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NUDGING Students to Learn

What if we could nudge students interest in learning new things just by exposing them short motivational commercials?

First, what is a nudge?


The implementation of nudges in unobtrusive, large-scale interventions on human behaviour was popularized largely due to the work of Richard Thaler. His best-known writing in the field of behavioural economics outlines a range of large-scale nudge interventions which produced substantial positive effects in a variety of international contexts (Thaler & Sunstein, 2009). They define a nudge as follows:

            “A nudge, as we will use the term, is any aspect of the choice architecture that alters people’s behavior in a predictable way without forbidding any options or significantly changing their economic incentives. To count as a mere nudge, the intervention must be cheap and easy to avoid. Nudges are not mandates.” (Thaler & Sunstein, 2009, p.6).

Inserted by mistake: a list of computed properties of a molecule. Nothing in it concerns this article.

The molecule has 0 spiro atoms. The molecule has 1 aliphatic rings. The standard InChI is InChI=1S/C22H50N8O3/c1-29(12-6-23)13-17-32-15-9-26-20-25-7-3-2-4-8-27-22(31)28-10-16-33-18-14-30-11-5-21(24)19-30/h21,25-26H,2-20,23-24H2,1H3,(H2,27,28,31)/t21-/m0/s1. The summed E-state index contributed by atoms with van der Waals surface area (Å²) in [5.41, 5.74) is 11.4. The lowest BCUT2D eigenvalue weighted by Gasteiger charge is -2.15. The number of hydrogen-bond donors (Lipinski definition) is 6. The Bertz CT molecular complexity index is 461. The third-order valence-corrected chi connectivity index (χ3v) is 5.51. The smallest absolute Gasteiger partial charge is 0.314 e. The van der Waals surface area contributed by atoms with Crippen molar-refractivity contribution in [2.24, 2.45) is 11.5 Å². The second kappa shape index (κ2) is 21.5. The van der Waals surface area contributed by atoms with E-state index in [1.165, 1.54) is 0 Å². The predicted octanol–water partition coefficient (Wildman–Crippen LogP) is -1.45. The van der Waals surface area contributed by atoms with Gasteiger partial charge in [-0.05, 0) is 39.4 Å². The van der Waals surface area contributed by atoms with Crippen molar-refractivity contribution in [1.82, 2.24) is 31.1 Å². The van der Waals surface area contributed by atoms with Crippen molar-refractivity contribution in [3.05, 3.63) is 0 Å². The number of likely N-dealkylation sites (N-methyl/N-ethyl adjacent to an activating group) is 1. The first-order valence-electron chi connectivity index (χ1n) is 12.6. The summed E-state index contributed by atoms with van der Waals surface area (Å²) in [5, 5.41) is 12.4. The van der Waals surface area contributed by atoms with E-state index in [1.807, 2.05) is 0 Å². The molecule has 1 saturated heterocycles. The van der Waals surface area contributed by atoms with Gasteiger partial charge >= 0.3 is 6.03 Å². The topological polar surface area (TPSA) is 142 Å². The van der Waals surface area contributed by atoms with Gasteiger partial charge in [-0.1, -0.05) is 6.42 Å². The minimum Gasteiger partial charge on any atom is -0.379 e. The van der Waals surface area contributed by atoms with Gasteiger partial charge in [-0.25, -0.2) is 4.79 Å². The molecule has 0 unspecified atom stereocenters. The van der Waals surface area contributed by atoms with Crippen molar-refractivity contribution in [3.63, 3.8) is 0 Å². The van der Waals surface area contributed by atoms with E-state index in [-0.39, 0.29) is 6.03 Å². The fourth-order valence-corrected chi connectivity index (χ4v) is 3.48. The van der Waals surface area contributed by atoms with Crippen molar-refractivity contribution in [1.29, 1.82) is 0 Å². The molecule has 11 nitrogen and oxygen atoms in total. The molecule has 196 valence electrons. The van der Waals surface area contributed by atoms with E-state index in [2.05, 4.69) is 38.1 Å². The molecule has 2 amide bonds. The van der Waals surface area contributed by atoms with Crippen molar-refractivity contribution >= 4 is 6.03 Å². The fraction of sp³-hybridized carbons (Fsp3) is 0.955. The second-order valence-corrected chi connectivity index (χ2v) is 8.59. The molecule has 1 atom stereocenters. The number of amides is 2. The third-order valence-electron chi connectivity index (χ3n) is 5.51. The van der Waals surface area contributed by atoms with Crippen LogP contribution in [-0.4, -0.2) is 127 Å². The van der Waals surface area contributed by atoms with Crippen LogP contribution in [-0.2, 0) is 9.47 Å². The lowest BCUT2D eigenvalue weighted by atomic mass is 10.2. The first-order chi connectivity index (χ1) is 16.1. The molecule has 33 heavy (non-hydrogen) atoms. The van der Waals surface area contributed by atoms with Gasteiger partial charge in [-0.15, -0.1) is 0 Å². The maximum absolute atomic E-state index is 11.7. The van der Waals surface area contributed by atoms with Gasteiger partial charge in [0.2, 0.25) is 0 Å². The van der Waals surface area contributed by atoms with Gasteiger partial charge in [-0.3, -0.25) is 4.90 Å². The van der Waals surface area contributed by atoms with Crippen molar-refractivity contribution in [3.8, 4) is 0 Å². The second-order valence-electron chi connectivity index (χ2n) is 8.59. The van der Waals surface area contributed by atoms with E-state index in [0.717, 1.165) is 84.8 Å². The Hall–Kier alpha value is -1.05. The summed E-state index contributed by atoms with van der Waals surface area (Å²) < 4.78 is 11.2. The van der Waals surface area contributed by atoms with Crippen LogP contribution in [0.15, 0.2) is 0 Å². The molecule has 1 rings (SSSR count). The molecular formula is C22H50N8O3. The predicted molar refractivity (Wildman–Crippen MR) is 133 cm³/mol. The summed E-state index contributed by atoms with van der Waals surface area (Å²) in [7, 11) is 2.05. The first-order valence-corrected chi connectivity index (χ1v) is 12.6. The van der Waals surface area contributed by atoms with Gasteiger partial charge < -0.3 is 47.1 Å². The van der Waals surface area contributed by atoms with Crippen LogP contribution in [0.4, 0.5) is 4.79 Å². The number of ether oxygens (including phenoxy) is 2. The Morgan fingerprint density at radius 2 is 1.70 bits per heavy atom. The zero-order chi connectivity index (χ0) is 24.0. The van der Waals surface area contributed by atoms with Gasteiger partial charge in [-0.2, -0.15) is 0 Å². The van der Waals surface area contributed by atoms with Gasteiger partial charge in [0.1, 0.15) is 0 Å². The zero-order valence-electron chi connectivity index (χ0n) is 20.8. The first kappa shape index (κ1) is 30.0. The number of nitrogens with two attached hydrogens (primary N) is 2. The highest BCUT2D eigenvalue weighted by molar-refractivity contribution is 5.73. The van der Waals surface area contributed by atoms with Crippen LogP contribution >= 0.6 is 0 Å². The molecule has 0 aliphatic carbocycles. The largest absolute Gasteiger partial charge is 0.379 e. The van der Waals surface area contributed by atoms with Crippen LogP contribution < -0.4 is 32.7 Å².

Second, how can we use nudges to support student populations in re-engaging with school learning?


Nudge theory has been applied frequently within behavioural economics, one example being the changing of pension plan enrolment from an opt-in to an opt-out decision. In addition to their use in behavioural economics, nudges have been increasingly used in a wide variety of contexts (Chande et al., 2015), such as the environment (Campbell, 2018), personal fitness (Arno & Thomas, 2016), sex support (Pugatch & Schroeder, 2021), driving behaviours (Rosenfield, 2018), and education (Damgaard & Nielsen, 2018).


In contrast to the adjustments to choice, which are commonly employed in early behavioural economics research, many of these nudges are informational in nature. Informational nudges are “light-touch” messages which, through repeated notifications and cues, support an individual in making better choices and help them understand why and how they can persist with an activity (e.g., Chetty et al., 2014).


Within education, a consistent and light informational nudge approach could be a useful means of supporting student interest in a subject or course. In order to gauge the capabilities of such an approach, the minimum required components are a method for delivering the nudge and a tool for measuring its efficacy. 

Seeking researchers interested in replicating and extending this work: 

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